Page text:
By Jerry Okungu
October 8, 2012
Not all MPs in Kenya’s tenth parliament are thugs and pirates. Not MPs are all robbers that visit the public coffers in the dead of the night then load sacks of cash into their tracks when the rest of Kenyans are asleep. But we have just about 30 such criminals in parliament that are fond of passing outrageous bills that border on high treason. If they are not amending the finance bill at night to line up their pockets, they mutilate drafted laws to allow them to hop from party to party until the cows come home. If they are not doing either of the above, they are busy watering down Ethics and Integrity law to allow thieves, murderers, drug lords and rapists to continue being elected to public office.
The 30 MPs who awarded themselves cash did not work alone. They were in cahoots with that disgraced commission called the Parliamentary Service Commission and the Minister for Finance. They must have got the nod that indeed they could get away with it. After all, the Speaker of the National Assembly had earlier publicly stated that MPs earned peanuts and therefore deserved a pay rise.
Kenyans can no longer be hurt or shocked by strange activities in parliament. The behavior of Kenya’s MPs has become a way of life and sadly enough, citizens are getting used to their mischief. It is the kind of insensitivity that numbs the body.
However, there is one thing that citizens of this country can do. And the media can help with this. Kenyans need to have the names and pictures of all those 30 MPs that conspired to steal from Kenyans last Thursday night. Their names, pictures and constituencies they come from should be public knowledge; published in all media channels for seven days so that Kenyans can digest the list of shame.
Having done that, ordinary Kenyans should move to court to remove them from parliament and permanently bar them from holding public office since what they did went against public morality, ethics and integrity. They misused their positions and office to enrich themselves. It amounted to abuse of office.
Recent events in parliament, the Executive and judiciary arms of government indicate that the new constitution is indeed under threat. The good parts of the constitution that made it attractive to Kenyans at the referendum and promulgation are being eaten away bit by bit by the lords of impunity who feel threatened by the very constitution we passed just the other day.
If the constitution created the Commission on the Implementation of the Constitution to be in charge of bills for the implementation of the constitution, where does parliament get powers to mutilate such bills to serve its selfish interests?
If the constitution created the Salaries and Remuneration Commission for all state officers in the public service, where do parliamentarians get the powers to be the employer and employees at the same time?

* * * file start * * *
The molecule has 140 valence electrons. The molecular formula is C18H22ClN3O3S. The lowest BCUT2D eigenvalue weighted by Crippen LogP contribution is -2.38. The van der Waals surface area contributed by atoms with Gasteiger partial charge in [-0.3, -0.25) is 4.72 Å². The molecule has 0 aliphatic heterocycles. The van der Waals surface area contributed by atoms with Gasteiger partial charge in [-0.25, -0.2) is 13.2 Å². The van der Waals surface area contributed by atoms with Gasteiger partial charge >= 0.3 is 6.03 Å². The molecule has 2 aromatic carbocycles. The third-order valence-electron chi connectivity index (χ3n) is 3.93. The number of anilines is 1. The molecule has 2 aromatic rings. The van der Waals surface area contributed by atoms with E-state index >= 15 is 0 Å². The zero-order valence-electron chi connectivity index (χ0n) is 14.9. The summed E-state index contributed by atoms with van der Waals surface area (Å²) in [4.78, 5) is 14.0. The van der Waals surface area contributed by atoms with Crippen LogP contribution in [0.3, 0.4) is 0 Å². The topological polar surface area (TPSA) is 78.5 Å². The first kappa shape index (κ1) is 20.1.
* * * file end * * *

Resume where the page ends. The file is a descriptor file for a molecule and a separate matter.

If the constitution created the separation of powers among the three arms of government, where does the Executive get powers to disobey court orders?
If the constitution created Judges and Magistrates Vetting Board, where does the judiciary get the powers to halt its operations?
Blatant disregard for the constitution when it suits us in parliament, Executive or Judiciary does not auger well for the well being of Kenya, more so at this critical moment in our history.
What happened in parliament last week was callous and dangerous for this nation. It was the kind of act that makes governments be overthrown. It was an incitement of the highest order; more so when it came so soon after the long teachers and doctors’ strike. What these 30 MPs ended up telling Kenyans was that indeed there is money to be played around with however, only MPs are allowed to enjoy that privilege.
One CIC commissioner had an interesting thing to say about this unfortunate bill. He was of the opinion that since the bill was against the constitution, it would remain a nullity even if the President signed it into law; meaning that whoever paid the MPs such amounts would be held personally responsible in a court of law.
Thank God the President had the presence of mind to reject the bill as unconstitutional and unsustainable
However, I hope there is room for the law to go further. These 30 MPs who passed the obnoxious bill must each be held personally responsible for planning to fraudulently obtain money from the public. They have to be charged with economic crime and punished for it so that they become an example to others who may in future want to go through the same route in the dead of the night.
These 30 MPs may have inadvertently conspired to cause chaos in Kenya on the eve of the elections so that elections could be postponed.
Imagine what other Kenyan workers would do if they realized that there was cash to be lavished on 222 law makers and their Speaker while they went hungry every night! What would happen if all civil servants, teachers, doctors and state corporation workers downed their tools demanding pay rises?
What would happen if all the jobless youths, university students, lecturers and non teaching staff went on strike demanding jobs, allowances and more pay? What would happen if all the armed forces, the police, the military and prison guards went on strike to demand better pay and terms of service? There would be no end to chaos in Kenya. It is the reason this reckless act by MPs must be stopped in its tracks.